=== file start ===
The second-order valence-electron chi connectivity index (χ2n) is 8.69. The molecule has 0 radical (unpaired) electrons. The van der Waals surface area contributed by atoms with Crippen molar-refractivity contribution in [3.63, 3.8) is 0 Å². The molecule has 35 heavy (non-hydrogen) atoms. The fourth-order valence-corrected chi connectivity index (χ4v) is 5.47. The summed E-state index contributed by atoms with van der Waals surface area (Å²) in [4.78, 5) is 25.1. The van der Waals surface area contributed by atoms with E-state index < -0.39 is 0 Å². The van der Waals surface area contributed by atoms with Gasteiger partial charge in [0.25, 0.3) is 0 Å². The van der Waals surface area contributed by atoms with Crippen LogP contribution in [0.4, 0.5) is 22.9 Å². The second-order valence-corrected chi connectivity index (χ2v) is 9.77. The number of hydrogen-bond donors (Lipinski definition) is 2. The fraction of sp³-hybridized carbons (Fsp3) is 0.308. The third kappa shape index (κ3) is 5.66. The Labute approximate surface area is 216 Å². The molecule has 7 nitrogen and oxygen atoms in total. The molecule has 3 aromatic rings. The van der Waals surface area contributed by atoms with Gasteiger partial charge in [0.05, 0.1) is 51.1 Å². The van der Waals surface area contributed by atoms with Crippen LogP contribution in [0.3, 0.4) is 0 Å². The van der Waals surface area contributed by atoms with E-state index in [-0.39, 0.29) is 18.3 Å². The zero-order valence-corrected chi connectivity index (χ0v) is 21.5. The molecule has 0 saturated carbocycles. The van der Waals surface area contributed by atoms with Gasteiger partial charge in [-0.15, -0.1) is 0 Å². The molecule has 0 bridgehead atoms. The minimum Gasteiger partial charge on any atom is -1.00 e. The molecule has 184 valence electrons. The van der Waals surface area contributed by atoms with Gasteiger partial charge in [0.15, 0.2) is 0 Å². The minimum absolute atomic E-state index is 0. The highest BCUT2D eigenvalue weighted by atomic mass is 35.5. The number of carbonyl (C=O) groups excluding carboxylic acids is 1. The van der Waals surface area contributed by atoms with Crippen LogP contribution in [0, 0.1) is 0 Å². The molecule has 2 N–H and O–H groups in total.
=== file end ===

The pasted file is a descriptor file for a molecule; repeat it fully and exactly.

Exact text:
The second-order valence-electron chi connectivity index (χ2n) is 8.69. The molecule has 0 radical (unpaired) electrons. The van der Waals surface area contributed by atoms with Crippen molar-refractivity contribution in [3.63, 3.8) is 0 Å². The molecule has 35 heavy (non-hydrogen) atoms. The fourth-order valence-corrected chi connectivity index (χ4v) is 5.47. The summed E-state index contributed by atoms with van der Waals surface area (Å²) in [4.78, 5) is 25.1. The van der Waals surface area contributed by atoms with E-state index < -0.39 is 0 Å². The van der Waals surface area contributed by atoms with Gasteiger partial charge in [0.25, 0.3) is 0 Å². The van der Waals surface area contributed by atoms with Crippen LogP contribution in [0.4, 0.5) is 22.9 Å². The second-order valence-corrected chi connectivity index (χ2v) is 9.77. The number of hydrogen-bond donors (Lipinski definition) is 2. The fraction of sp³-hybridized carbons (Fsp3) is 0.308. The third kappa shape index (κ3) is 5.66. The Labute approximate surface area is 216 Å². The molecule has 7 nitrogen and oxygen atoms in total. The molecule has 3 aromatic rings. The van der Waals surface area contributed by atoms with Gasteiger partial charge in [0.05, 0.1) is 51.1 Å². The van der Waals surface area contributed by atoms with Crippen LogP contribution in [0.3, 0.4) is 0 Å². The van der Waals surface area contributed by atoms with E-state index in [-0.39, 0.29) is 18.3 Å². The zero-order valence-corrected chi connectivity index (χ0v) is 21.5. The molecule has 0 saturated carbocycles. The van der Waals surface area contributed by atoms with Gasteiger partial charge in [-0.15, -0.1) is 0 Å². The molecule has 0 bridgehead atoms. The minimum Gasteiger partial charge on any atom is -1.00 e. The molecule has 184 valence electrons. The van der Waals surface area contributed by atoms with Gasteiger partial charge in [0.15, 0.2) is 0 Å². The minimum absolute atomic E-state index is 0. The highest BCUT2D eigenvalue weighted by atomic mass is 35.5. The number of carbonyl (C=O) groups excluding carboxylic acids is 1. The van der Waals surface area contributed by atoms with Crippen LogP contribution in [0, 0.1) is 0 Å². The molecule has 2 N–H and O–H groups in total.